Office of the Attorney General
The Honorable Lyndon Olson
Opinion No. H-953
Re: Whether article 4501b, V.T.C.S., prohibits Texas medical schools from requiring students who have attended foreign medical schools to pass an examination prior to admission.
Dear Chairman Olson:
The Higher Education Committee authorized its prior chairman, Representative Fred Head, to ask our opinion on a question involving the admission to Texas medical schools of persons who have attended foreign medical schools. Specifically, he informs us that
[p]roblems have been encountered by Texas residents who are students of foreign medical schools in their attempt to return to Texas to take one year of supervised clinical training in a medical school in this State in accordance with the provisions of Article 4501b, Sections 1 through 5. Primarily, the problem seems to be one of interpretation in that the Deans of the Texas Medical Schools are requiring students transferring from foreign medical schools to take Part I of the National Board Examination prior to acceptance for study in a Texas Medical School.
Representative Head also indicated that it was his intent and anticipation and that of other legislators who played a major role in the enactment of article 4501b that any examination requirement would be after a year of clinical training and not prior to admission.
Accordingly, the Committee asks if, in light of article 4501b, Texas medical schools can require entering students who have completed didactic work at foreign medical schools to make a satisfactory score on an examination as a prerequisite to admission to the Texas school.
Article 4501b, provides in relevant part:
Section 1. Notwithstanding any other provision of law, an individual who has been a student of a foreign medical school is eligible for licensure to practice medicine in this state if he has satisfied the following requirements:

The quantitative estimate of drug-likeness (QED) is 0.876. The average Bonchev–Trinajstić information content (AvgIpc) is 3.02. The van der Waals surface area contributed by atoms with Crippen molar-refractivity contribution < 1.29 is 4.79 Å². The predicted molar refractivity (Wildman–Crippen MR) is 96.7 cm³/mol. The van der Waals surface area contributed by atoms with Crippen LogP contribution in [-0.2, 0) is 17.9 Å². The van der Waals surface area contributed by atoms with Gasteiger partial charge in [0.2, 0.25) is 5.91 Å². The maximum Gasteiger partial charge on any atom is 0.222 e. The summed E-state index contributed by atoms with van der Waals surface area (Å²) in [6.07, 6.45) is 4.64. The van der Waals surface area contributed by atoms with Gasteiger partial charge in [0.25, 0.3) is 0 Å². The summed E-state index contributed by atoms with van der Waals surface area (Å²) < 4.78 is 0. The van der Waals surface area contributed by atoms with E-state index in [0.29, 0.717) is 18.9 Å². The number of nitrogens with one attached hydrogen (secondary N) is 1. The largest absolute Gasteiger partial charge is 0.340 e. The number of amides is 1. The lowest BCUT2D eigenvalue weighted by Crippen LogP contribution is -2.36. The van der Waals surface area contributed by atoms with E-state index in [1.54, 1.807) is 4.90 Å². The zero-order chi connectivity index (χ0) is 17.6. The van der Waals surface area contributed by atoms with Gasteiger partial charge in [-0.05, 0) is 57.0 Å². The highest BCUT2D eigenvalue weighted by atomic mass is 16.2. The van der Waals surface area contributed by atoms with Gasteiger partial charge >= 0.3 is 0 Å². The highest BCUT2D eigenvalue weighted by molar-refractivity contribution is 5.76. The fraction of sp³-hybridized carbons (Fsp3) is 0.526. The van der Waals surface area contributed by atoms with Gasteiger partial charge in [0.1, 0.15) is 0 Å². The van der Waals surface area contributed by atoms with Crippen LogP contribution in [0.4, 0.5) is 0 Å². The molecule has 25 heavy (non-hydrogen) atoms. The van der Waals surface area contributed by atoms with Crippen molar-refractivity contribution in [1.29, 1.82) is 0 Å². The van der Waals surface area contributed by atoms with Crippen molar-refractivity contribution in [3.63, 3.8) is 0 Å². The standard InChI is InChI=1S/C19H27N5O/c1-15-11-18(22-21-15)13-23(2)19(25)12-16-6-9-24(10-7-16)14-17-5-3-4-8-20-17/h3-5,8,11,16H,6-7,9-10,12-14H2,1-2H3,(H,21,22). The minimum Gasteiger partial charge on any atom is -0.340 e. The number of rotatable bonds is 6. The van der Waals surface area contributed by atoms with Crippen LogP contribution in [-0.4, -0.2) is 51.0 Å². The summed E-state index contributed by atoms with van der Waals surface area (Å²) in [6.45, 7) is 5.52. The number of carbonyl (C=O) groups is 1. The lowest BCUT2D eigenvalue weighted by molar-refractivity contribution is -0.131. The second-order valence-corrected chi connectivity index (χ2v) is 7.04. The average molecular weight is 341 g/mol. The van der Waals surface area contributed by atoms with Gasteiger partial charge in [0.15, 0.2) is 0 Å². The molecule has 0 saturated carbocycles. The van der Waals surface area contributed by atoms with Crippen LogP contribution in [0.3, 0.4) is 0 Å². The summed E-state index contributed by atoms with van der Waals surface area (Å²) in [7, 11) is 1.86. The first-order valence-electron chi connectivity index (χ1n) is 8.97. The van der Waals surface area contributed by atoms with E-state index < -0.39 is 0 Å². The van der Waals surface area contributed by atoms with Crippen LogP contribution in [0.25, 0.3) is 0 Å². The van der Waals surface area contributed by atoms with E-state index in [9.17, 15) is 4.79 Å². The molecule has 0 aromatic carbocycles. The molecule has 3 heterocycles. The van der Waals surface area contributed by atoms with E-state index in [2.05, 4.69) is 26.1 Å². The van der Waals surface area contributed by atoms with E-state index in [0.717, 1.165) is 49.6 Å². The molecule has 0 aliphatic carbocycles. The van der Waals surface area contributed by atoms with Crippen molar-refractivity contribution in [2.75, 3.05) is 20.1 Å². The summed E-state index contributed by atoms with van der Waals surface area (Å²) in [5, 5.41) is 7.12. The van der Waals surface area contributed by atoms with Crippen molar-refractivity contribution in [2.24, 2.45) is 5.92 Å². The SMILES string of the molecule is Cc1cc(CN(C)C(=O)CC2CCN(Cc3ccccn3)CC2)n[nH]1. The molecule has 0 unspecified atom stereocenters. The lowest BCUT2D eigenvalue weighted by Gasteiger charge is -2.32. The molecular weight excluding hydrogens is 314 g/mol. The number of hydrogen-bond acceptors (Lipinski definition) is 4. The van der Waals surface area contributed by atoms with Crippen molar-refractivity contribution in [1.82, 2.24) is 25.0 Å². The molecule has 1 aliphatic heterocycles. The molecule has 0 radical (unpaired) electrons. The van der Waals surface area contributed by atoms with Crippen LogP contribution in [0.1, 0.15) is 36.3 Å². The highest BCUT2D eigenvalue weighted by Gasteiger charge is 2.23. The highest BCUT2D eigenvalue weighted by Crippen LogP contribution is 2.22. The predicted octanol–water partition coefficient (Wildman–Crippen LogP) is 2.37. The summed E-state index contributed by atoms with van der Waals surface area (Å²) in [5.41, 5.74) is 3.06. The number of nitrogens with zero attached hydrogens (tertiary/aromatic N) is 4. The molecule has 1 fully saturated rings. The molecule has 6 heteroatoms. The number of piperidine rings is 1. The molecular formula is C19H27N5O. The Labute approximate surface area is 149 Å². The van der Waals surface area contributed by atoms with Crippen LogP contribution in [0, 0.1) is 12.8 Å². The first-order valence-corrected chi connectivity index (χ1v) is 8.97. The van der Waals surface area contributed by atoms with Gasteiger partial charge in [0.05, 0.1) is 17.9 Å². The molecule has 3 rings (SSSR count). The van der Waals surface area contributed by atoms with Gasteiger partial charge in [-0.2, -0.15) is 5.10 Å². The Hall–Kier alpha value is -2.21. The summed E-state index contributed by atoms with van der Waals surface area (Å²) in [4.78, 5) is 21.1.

(1) has studied medicine in a medical school located outside the United States which is listed by the World Health Organization;
(2) has completed all of the didactic work of the foreign medical school;
(3) has attained a score satisfactory to a medical school in the United States approved by the Liaison Committee on Medical Education on a qualifying examination and has satisfactorily completed one academic year of supervised clinical training for foreign medical students as defined by the American Medical Association Council on Medical Education under the direction of the medical school in the United States;
(4) has attained a passing score on the Educational Council for Foreign Medical Graduates examination, or other examination, if required by the State Board of Medical Examiners; and
(5) has passed the examination required by the State Board of Medical Examiners of all applicants for licensure.
Sec. 2. Satisfaction of the requirements of Section 1 of this Act shall be in lieu of the completion of any requirements of the foreign medical school beyond completion of the didactic work, and no other requirements shall be a condition of licensure to practice medicine in this state.
In construing a statute, the cardinal rule is to ascertain and effectuate the intent of the Legislature. V.T.C.S. art. 10(6). However, that intent is required to be found in the language of the Act. Railroad Commission of Texas v. Miller, 434 S.W.2d 670 (Tex. 1968).
Here the language of the Act relates to licensure to practice medicine. We are unable to locate any provision of the statute which governs the admission to Texas medical schools. While the Legislature doubtless has authority to legislate on the subject of medical school admission, and may prohibit the employment of certain entrance requirements, we cannot say that it has done so in article 4501b. Thus, the requirement that a student from a foreign medical school pass a particular examination as a prerequisite to admission to a Texas medical school is not currently prohibited by article 4501b.
Article 4501b, V.T.C.S., relates to licensure for the practice of medicine and does not prohibit a Texas medical school from imposing certain requirements for admission of students who have attended foreign medical schools. Such a prohibition would have to be accomplished by additional legislation.
Very truly yours,
John L. Hill
Attorney General of Texas
David M. Kendall
C. Robert Heath
Chairman Opinion Committee